A GBP440 million (USD544 million) ‘windfall’ is set to bring superfast broadband to an extra 600,000 premises under the British government’s flagship rollout scheme. According to a press release issued by the Department for Culture, Media & Sport (DCMS), additional funding has been unlocked through a combination of efficiency savings and a clawback mechanism which re-invests money when people take up superfast (24Mbps and above) connections installed under the Broadband Delivery UK (BDUK) project.
In announcing the extra investment to be made available, the DCMS noted that new figures show around 1.5 million homes and businesses have now taken advantage and signed up for superfast connections in areas where the state has subsidised rollout. As a result, fixed line incumbent BT will release GBP292 million for extra connections, with GBP133 million already allocated to be spent in regions around the UK. In addition, the ministry added that ‘careful contract management’ by the government, local authorities and BT has saved more than GBP150 million across 44 projects as the first phase of rollout draws to a close.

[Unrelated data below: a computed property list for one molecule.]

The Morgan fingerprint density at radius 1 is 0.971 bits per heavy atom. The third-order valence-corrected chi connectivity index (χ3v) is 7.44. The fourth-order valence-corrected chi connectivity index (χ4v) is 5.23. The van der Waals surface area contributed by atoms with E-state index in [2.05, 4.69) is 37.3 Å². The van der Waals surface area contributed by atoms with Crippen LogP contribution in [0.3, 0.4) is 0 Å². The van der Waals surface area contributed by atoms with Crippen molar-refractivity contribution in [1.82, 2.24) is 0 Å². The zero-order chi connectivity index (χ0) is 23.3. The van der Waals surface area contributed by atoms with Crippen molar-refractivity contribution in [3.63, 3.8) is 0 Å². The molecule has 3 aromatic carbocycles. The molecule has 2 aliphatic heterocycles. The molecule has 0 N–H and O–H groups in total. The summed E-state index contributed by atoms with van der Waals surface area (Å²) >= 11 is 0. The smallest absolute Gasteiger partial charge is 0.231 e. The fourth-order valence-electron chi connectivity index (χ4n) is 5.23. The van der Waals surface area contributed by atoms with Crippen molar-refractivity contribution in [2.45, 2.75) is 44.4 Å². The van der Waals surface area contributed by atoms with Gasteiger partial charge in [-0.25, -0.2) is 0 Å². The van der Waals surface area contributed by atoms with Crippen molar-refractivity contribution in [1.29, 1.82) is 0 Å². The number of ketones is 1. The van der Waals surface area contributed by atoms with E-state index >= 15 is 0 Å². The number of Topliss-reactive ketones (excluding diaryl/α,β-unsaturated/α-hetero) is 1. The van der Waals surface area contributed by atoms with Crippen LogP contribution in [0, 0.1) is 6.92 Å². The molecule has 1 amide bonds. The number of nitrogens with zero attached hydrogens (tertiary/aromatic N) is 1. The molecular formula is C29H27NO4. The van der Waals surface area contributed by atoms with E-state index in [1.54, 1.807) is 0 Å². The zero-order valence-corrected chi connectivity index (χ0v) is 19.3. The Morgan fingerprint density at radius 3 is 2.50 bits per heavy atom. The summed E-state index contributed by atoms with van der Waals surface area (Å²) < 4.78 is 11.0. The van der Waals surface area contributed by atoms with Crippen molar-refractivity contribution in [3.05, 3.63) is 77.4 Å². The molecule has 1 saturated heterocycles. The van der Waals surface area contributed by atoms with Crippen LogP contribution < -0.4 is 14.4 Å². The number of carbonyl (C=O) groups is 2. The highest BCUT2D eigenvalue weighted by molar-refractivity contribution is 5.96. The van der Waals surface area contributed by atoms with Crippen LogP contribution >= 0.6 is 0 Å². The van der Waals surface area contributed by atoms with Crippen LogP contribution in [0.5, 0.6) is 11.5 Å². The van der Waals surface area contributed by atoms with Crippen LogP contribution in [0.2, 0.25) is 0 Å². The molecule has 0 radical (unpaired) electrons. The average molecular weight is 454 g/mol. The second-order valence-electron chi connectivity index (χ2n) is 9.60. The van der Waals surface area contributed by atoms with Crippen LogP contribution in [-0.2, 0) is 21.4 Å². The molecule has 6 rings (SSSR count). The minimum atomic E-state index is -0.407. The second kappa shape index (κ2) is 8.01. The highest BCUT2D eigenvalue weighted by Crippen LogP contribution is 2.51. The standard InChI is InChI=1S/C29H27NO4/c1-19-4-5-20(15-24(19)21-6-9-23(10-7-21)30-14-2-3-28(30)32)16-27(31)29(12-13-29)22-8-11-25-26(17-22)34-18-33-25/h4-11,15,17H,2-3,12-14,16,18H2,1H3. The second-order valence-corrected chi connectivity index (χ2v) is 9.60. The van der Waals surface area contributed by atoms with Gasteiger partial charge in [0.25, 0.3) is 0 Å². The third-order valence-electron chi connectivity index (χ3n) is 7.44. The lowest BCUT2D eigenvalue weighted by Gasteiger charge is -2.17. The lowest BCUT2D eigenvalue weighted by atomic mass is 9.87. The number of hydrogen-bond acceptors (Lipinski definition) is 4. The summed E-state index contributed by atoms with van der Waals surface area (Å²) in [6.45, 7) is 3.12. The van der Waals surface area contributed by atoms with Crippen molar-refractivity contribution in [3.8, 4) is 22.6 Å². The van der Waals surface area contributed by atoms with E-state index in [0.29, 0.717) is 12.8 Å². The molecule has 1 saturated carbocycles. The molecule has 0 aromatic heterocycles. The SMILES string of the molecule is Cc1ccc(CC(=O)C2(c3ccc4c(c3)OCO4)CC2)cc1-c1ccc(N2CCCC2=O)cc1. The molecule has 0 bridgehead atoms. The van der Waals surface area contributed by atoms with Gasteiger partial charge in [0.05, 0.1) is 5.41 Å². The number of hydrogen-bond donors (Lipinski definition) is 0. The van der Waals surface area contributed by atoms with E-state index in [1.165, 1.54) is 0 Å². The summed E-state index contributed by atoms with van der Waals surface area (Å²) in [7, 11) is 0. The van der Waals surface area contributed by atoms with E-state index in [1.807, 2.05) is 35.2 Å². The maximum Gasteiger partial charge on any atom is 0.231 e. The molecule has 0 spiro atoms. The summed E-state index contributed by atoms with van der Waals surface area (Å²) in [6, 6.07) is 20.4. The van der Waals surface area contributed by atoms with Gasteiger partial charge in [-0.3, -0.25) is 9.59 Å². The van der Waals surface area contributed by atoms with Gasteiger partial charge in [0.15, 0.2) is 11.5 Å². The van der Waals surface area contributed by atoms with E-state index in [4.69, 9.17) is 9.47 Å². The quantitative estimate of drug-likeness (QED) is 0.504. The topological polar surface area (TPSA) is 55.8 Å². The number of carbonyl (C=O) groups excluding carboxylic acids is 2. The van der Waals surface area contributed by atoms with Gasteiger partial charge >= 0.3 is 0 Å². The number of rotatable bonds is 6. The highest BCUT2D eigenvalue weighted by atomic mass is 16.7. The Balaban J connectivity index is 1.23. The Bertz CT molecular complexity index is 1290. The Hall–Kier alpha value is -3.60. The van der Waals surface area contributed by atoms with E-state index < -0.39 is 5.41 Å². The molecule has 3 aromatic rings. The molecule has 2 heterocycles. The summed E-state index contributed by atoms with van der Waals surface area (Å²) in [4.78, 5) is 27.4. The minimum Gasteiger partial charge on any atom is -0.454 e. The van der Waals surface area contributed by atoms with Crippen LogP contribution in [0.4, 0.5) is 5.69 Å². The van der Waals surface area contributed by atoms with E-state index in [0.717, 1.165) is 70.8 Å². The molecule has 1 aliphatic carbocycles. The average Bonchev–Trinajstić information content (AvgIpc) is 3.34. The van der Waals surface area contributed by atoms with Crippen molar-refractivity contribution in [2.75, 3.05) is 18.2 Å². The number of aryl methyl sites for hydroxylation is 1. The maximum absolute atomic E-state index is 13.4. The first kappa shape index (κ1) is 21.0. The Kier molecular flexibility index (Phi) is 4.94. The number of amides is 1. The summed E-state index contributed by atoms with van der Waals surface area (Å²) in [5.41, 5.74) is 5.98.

Around 4.5 million premises are now said to have been given access to superfast broadband through the GBP1.7 billion BDUK rollout, with the DCMS claiming that more than 90% of the UK can get a superfast connection, up from 45% in 2010. Culture Secretary Karen Bradley has meanwhile called on customers to sign up for these faster services with a view to unlocking extra funding for more connections, saying: ‘We have made great progress but there is still more to do. Broadband speeds aren’t boosted automatically – it needs people to sign up. Increasing take-up is a win-win-win: consumers get a better service, it encourages providers to invest, and when more people sign up in BDUK areas, money is clawed back to pay for more connections.’